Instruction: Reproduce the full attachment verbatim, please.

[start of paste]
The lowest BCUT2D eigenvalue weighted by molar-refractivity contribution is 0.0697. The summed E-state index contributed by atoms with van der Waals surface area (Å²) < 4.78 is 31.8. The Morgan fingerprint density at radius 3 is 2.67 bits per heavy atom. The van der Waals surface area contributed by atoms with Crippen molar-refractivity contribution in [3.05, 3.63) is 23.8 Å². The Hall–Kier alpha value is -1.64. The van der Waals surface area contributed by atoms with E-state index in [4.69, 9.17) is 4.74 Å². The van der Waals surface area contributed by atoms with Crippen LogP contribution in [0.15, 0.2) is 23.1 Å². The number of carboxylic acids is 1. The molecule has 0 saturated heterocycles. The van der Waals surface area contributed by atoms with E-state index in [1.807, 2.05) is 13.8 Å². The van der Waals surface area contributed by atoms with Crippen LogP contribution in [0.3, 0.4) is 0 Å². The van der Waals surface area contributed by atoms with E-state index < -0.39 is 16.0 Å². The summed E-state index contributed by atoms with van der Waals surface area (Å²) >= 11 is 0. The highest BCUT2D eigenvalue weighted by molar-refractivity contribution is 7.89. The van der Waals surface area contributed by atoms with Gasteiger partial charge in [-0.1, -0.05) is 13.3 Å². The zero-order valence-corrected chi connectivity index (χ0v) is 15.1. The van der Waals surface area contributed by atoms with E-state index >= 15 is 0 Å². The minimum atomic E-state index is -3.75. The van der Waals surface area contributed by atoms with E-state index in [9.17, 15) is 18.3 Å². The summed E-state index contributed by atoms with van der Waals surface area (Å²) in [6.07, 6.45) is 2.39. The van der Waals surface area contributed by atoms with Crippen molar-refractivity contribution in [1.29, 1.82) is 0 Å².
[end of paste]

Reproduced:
The lowest BCUT2D eigenvalue weighted by molar-refractivity contribution is 0.0697. The summed E-state index contributed by atoms with van der Waals surface area (Å²) < 4.78 is 31.8. The Morgan fingerprint density at radius 3 is 2.67 bits per heavy atom. The van der Waals surface area contributed by atoms with Crippen molar-refractivity contribution in [3.05, 3.63) is 23.8 Å². The Hall–Kier alpha value is -1.64. The van der Waals surface area contributed by atoms with E-state index in [4.69, 9.17) is 4.74 Å². The van der Waals surface area contributed by atoms with Crippen LogP contribution in [0.15, 0.2) is 23.1 Å². The number of carboxylic acids is 1. The molecule has 0 saturated heterocycles. The van der Waals surface area contributed by atoms with E-state index in [1.807, 2.05) is 13.8 Å². The van der Waals surface area contributed by atoms with Crippen LogP contribution in [0.3, 0.4) is 0 Å². The van der Waals surface area contributed by atoms with E-state index < -0.39 is 16.0 Å². The summed E-state index contributed by atoms with van der Waals surface area (Å²) >= 11 is 0. The highest BCUT2D eigenvalue weighted by molar-refractivity contribution is 7.89. The van der Waals surface area contributed by atoms with Gasteiger partial charge in [-0.1, -0.05) is 13.3 Å². The zero-order valence-corrected chi connectivity index (χ0v) is 15.1. The van der Waals surface area contributed by atoms with E-state index >= 15 is 0 Å². The minimum atomic E-state index is -3.75. The van der Waals surface area contributed by atoms with E-state index in [9.17, 15) is 18.3 Å². The summed E-state index contributed by atoms with van der Waals surface area (Å²) in [6.07, 6.45) is 2.39. The van der Waals surface area contributed by atoms with Crippen molar-refractivity contribution in [1.29, 1.82) is 0 Å².